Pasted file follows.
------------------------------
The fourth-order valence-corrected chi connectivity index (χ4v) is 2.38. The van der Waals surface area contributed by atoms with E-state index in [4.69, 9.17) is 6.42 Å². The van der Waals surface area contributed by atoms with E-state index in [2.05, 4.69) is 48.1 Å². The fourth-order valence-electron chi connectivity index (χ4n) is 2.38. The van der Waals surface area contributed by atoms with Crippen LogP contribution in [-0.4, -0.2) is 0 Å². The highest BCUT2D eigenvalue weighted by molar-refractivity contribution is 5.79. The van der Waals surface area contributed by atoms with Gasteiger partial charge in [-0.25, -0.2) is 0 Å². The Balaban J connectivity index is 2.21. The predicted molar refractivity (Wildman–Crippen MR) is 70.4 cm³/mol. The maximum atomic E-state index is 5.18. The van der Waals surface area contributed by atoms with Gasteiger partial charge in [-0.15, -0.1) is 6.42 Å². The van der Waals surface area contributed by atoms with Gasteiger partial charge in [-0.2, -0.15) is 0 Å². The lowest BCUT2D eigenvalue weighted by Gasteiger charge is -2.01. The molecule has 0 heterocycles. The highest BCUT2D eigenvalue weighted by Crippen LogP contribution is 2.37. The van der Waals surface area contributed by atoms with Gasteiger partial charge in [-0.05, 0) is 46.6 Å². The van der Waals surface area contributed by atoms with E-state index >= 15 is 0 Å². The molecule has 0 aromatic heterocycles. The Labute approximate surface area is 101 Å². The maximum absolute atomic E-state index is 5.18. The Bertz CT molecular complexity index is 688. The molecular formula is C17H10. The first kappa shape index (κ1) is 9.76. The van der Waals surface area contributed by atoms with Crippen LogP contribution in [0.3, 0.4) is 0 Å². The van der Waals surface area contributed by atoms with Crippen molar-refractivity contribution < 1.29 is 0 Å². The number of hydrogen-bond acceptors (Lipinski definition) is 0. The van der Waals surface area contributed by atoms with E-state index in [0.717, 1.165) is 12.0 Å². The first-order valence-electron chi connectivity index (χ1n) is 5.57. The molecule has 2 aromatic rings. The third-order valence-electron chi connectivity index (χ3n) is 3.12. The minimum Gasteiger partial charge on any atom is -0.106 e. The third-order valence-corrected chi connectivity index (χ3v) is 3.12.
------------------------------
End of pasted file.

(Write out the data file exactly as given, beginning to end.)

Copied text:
The fourth-order valence-corrected chi connectivity index (χ4v) is 2.38. The van der Waals surface area contributed by atoms with E-state index in [4.69, 9.17) is 6.42 Å². The van der Waals surface area contributed by atoms with E-state index in [2.05, 4.69) is 48.1 Å². The fourth-order valence-electron chi connectivity index (χ4n) is 2.38. The van der Waals surface area contributed by atoms with Crippen LogP contribution in [-0.4, -0.2) is 0 Å². The highest BCUT2D eigenvalue weighted by molar-refractivity contribution is 5.79. The van der Waals surface area contributed by atoms with Gasteiger partial charge in [-0.25, -0.2) is 0 Å². The Balaban J connectivity index is 2.21. The predicted molar refractivity (Wildman–Crippen MR) is 70.4 cm³/mol. The maximum atomic E-state index is 5.18. The van der Waals surface area contributed by atoms with Gasteiger partial charge in [-0.15, -0.1) is 6.42 Å². The van der Waals surface area contributed by atoms with Gasteiger partial charge in [-0.2, -0.15) is 0 Å². The lowest BCUT2D eigenvalue weighted by Gasteiger charge is -2.01. The molecule has 0 heterocycles. The highest BCUT2D eigenvalue weighted by Crippen LogP contribution is 2.37. The van der Waals surface area contributed by atoms with Gasteiger partial charge in [-0.05, 0) is 46.6 Å². The van der Waals surface area contributed by atoms with E-state index >= 15 is 0 Å². The molecule has 0 aromatic heterocycles. The Labute approximate surface area is 101 Å². The maximum absolute atomic E-state index is 5.18. The Bertz CT molecular complexity index is 688. The molecular formula is C17H10. The first kappa shape index (κ1) is 9.76. The van der Waals surface area contributed by atoms with Crippen LogP contribution in [0.3, 0.4) is 0 Å². The van der Waals surface area contributed by atoms with Crippen molar-refractivity contribution < 1.29 is 0 Å². The number of hydrogen-bond acceptors (Lipinski definition) is 0. The van der Waals surface area contributed by atoms with E-state index in [0.717, 1.165) is 12.0 Å². The first-order valence-electron chi connectivity index (χ1n) is 5.57. The molecule has 2 aromatic rings. The third-order valence-electron chi connectivity index (χ3n) is 3.12. The minimum Gasteiger partial charge on any atom is -0.106 e. The third-order valence-corrected chi connectivity index (χ3v) is 3.12.